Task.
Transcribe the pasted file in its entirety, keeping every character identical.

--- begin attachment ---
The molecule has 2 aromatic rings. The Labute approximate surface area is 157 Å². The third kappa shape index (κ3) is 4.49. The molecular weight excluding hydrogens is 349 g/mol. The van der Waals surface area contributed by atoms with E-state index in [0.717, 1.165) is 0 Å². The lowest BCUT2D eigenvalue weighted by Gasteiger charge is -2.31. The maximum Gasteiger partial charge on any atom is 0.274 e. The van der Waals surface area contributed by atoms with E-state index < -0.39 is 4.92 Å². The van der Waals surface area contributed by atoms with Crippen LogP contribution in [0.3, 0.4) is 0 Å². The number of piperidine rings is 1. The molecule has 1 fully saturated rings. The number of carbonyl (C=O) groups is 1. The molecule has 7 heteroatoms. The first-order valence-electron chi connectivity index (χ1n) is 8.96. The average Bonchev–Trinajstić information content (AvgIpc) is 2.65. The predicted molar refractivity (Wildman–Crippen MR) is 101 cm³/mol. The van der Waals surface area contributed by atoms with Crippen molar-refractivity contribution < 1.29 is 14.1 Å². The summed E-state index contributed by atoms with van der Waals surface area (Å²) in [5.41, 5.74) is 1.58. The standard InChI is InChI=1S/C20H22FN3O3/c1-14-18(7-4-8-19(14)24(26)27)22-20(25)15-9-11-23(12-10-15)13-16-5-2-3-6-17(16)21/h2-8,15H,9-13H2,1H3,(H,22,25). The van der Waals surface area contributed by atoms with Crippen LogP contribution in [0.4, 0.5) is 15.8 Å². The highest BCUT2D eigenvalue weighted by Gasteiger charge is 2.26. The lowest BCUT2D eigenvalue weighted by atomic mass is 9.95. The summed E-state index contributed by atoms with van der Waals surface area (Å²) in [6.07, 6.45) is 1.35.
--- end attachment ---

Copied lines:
The molecule has 2 aromatic rings. The Labute approximate surface area is 157 Å². The third kappa shape index (κ3) is 4.49. The molecular weight excluding hydrogens is 349 g/mol. The van der Waals surface area contributed by atoms with E-state index in [0.717, 1.165) is 0 Å². The lowest BCUT2D eigenvalue weighted by Gasteiger charge is -2.31. The maximum Gasteiger partial charge on any atom is 0.274 e. The van der Waals surface area contributed by atoms with E-state index < -0.39 is 4.92 Å². The van der Waals surface area contributed by atoms with Crippen LogP contribution in [0.3, 0.4) is 0 Å². The number of piperidine rings is 1. The molecule has 1 fully saturated rings. The number of carbonyl (C=O) groups is 1. The molecule has 7 heteroatoms. The first-order valence-electron chi connectivity index (χ1n) is 8.96. The average Bonchev–Trinajstić information content (AvgIpc) is 2.65. The predicted molar refractivity (Wildman–Crippen MR) is 101 cm³/mol. The van der Waals surface area contributed by atoms with Crippen molar-refractivity contribution < 1.29 is 14.1 Å². The summed E-state index contributed by atoms with van der Waals surface area (Å²) in [5.41, 5.74) is 1.58. The standard InChI is InChI=1S/C20H22FN3O3/c1-14-18(7-4-8-19(14)24(26)27)22-20(25)15-9-11-23(12-10-15)13-16-5-2-3-6-17(16)21/h2-8,15H,9-13H2,1H3,(H,22,25). The van der Waals surface area contributed by atoms with Crippen LogP contribution in [0.4, 0.5) is 15.8 Å². The highest BCUT2D eigenvalue weighted by Gasteiger charge is 2.26. The lowest BCUT2D eigenvalue weighted by atomic mass is 9.95. The summed E-state index contributed by atoms with van der Waals surface area (Å²) in [6.07, 6.45) is 1.35.